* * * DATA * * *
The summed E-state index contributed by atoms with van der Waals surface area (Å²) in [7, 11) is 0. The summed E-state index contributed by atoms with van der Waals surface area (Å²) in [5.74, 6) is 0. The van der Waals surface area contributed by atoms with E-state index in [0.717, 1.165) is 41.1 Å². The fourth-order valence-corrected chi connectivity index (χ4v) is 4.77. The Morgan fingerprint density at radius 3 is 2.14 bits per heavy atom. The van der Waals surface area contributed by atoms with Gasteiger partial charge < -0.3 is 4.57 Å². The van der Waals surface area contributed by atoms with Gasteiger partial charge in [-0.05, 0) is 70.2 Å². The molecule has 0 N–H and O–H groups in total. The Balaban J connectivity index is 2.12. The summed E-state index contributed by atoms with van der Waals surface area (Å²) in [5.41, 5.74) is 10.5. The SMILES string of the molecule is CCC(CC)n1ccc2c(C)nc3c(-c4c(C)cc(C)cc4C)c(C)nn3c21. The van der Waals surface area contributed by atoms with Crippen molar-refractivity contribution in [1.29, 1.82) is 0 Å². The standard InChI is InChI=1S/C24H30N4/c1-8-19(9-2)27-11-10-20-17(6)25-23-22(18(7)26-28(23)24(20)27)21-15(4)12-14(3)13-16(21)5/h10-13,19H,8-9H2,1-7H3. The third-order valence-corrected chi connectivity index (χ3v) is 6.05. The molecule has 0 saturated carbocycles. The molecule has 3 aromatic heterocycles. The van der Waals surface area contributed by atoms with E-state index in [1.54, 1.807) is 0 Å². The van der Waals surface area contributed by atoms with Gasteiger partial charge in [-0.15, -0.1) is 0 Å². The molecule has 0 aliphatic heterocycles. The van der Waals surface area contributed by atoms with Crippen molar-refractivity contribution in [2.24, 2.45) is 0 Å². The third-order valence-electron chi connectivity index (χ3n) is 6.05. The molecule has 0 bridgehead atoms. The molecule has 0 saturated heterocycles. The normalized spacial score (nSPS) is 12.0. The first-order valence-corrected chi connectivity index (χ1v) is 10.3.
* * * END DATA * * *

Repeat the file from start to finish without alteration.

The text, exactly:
The summed E-state index contributed by atoms with van der Waals surface area (Å²) in [7, 11) is 0. The summed E-state index contributed by atoms with van der Waals surface area (Å²) in [5.74, 6) is 0. The van der Waals surface area contributed by atoms with E-state index in [0.717, 1.165) is 41.1 Å². The fourth-order valence-corrected chi connectivity index (χ4v) is 4.77. The Morgan fingerprint density at radius 3 is 2.14 bits per heavy atom. The van der Waals surface area contributed by atoms with Gasteiger partial charge < -0.3 is 4.57 Å². The van der Waals surface area contributed by atoms with Gasteiger partial charge in [-0.05, 0) is 70.2 Å². The molecule has 0 N–H and O–H groups in total. The Balaban J connectivity index is 2.12. The summed E-state index contributed by atoms with van der Waals surface area (Å²) in [5.41, 5.74) is 10.5. The SMILES string of the molecule is CCC(CC)n1ccc2c(C)nc3c(-c4c(C)cc(C)cc4C)c(C)nn3c21. The van der Waals surface area contributed by atoms with Crippen molar-refractivity contribution in [1.29, 1.82) is 0 Å². The standard InChI is InChI=1S/C24H30N4/c1-8-19(9-2)27-11-10-20-17(6)25-23-22(18(7)26-28(23)24(20)27)21-15(4)12-14(3)13-16(21)5/h10-13,19H,8-9H2,1-7H3. The third-order valence-corrected chi connectivity index (χ3v) is 6.05. The molecule has 0 saturated carbocycles. The molecule has 3 aromatic heterocycles. The van der Waals surface area contributed by atoms with E-state index in [1.54, 1.807) is 0 Å². The van der Waals surface area contributed by atoms with Gasteiger partial charge in [-0.15, -0.1) is 0 Å². The molecule has 0 aliphatic heterocycles. The van der Waals surface area contributed by atoms with Crippen molar-refractivity contribution in [2.24, 2.45) is 0 Å². The third-order valence-electron chi connectivity index (χ3n) is 6.05. The molecule has 0 bridgehead atoms. The molecule has 0 saturated heterocycles. The normalized spacial score (nSPS) is 12.0. The first-order valence-corrected chi connectivity index (χ1v) is 10.3.